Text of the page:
A lot of people who write columns use the last one of the year to talk about the "year that was." As I have been reflecting on the past 12 months, it occurred to me 2015 was an extremely important year in terms of public education in South Carolina. Events which have unfolded during the past year and how they play out in 2016 will set the stage for how education in our state will look for years to come.
I'm one of those people who loves TIME magazine's idea of picking a person (or thing) of the year. Sometimes, the editors' choices have been a bit odd such as 1982 when they chose the personal computer or 2006 when the choice was "You." There have been years when the choices have reflected pure evil -- Hitler in 1938, Stalin the next year and in 1942 and the Ayatollah Khomeini in 1979.
WASHINGTON -- Americans looking for a Snuggy Bear and a blankey to ease their anxieties about the Islamic State will have to become more comfortable with ambiguity and uncertainty.
Lately, I've hesitated to turn on my television for fear of being pelted with disturbing news of further terrorist acts across the globe. I have to believe many share these same propensities. It's hard to ignore the barbaric cowards responsible for spreading these heinous acts, their terror over much of our world. We hear journalists, politicians, government leaders speak words like, "these are uneasy times" or "we live in a different world now."
"Until the arrival of Joe Riley, Charleston was a sleepwalking, underachieving city with its eyes fastened on a past where its citizens began the most calamitous war in American history. The story of Joe Riley is the story of the renaissance of a city restored to greatness by the dauntless vision of a single man." --Pat Conroy
This is one that bears trotting out again. I can't decide if I was being tongue in cheek when I wrote it back in 2007 or if I was actually foretelling what we could expect from then on out.
WASHINGTON -- As the Islamic State amped up attacks around the world, the Pentagon responded by bravely announcing that American women will now be put in direct ground combat.
A few months ago, a reader showed up at an event I was doing and handed me a newspaper clipping of a column I wrote eight or nine years ago.
Now that all of the Thanksgiving feasts and a fraction of the leftovers have been consumed, the holiday season is in full swing. For many, this time of year often brings much needed time away from the office, more time with family and friends, travel and preparing for the colder temperatures December usually brings. While we're gearing up for the holidays, some of our feathered friends are gearing up for an entirely different season.
Excellent patient care is a priority at KershawHealth. Every day, our physician and employee teams here work hard to care for our families, friends and neighbors with the right care to every patient, every time. This is a cornerstone of high-quality healthcare and essential to our success. In fact, as healthcare shifts more and more toward reimbursing hospitals not only for the services we provide, but also for the quality of those services, we are committed to excellence in every aspect of our services.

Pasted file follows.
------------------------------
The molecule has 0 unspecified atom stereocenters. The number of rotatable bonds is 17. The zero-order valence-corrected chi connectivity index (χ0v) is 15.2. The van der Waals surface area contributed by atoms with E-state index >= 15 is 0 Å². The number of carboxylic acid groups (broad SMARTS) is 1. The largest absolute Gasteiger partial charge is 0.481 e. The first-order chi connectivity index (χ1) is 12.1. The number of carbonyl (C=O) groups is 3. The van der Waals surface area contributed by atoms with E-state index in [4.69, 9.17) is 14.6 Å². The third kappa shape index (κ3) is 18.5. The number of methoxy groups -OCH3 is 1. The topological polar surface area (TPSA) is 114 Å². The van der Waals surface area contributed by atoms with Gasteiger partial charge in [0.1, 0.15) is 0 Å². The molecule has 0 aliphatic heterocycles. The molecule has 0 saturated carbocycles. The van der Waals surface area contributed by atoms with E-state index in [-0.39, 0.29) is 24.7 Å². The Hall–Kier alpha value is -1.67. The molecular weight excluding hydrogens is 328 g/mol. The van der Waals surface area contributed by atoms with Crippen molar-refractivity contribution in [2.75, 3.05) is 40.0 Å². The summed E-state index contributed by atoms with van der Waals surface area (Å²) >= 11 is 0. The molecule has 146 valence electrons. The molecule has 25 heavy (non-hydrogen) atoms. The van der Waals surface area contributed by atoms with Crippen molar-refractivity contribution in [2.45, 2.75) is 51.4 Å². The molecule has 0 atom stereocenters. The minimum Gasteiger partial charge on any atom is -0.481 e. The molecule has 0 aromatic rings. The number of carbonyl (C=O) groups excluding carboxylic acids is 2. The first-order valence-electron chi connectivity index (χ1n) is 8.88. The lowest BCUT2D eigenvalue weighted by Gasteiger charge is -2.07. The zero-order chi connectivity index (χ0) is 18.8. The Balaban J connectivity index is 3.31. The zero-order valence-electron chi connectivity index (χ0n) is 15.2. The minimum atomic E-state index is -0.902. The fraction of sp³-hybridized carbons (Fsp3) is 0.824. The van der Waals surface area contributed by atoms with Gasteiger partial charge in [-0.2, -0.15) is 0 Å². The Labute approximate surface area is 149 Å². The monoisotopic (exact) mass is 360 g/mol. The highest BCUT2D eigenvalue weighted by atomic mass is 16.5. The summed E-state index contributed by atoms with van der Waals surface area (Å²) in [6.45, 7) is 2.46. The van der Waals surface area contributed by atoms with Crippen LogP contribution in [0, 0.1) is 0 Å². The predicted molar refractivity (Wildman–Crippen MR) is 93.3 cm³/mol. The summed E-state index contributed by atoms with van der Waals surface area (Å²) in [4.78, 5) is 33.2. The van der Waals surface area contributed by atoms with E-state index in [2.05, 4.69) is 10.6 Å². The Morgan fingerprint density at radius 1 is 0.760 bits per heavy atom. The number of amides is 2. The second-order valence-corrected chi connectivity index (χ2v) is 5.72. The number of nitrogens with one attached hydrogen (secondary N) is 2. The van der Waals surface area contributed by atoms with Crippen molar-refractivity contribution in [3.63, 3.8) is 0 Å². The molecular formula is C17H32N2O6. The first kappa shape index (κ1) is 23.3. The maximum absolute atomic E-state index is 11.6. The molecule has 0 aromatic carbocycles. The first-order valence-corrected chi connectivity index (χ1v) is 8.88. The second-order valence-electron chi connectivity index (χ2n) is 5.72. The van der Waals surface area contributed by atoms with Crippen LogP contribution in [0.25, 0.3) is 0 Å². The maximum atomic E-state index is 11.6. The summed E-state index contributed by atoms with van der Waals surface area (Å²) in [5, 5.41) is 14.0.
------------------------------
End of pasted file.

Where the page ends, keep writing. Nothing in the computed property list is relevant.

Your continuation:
Unless something really changes during the next 11 months, I may skip voting for president for the first time since I became eligible to vote more than 30 years ago.
WASHINGTON -- Predictably, the killing rampage at a Colorado Springs Planned Parenthood facility has prompted a political scrimmage of the usual sort.
As a non-partisan mayor with little real power, I am nonetheless elected to look out for all the people of Camden, a city with many interconnected groups. I am reminded of St. Paul's teachings on the Mystical Body of Christ: "The eye cannot say to the hand, 'I have no need of you;'" or again, the head to the feet, "I have no need of you." Here, we cannot say to the homeless and the hungry, "we have no need of you," because we do: we are one body.
"Who are your people? Where did you grow up? Are you from around here? Where did you go to school?"
It's been a couple of years since I've gone to the annual Tatum Thanksgiving family reunion. We have traditionally gathered at my aunt's house in Bamberg the Saturday after Thanksgiving to catch up, re-tell hoary but hilarious tales of years past, engage in a little ancestor worship and, of course, gorge shamelessly on a meal guaranteed to shut down the collective circulatory system of a medium sized elephant herd.
Lately, I've been thinking: If there's anything to reincarnation, then I want to come back as one of my critters.
PALM BEACH, Fla. -- As speaking fees go, Hillary Clinton's allegedly scandalous $200,000 per engagement is chump change compared with Donald Trump's $1 ...
It was a rare, precious afternoon for me. Dixie Dew and I were settled deeply into an easy chair with legs flopped across the ottoman ...
This story was supposed to have a happy ending.
I'm a sucker for orcas (a/k/a killer whales), dolphins and whales. I just love them. Depending on the species, they are, in ...
During Black History Month, one particular white man is worth talking about. A descendent of the founders of Charleston, Bud Ferillo embodies a singular vantage ...
A few years ago my company did some work for the city and mayor of Barcelona, Spain, developing innovative internet and new technology strategies. Both ...
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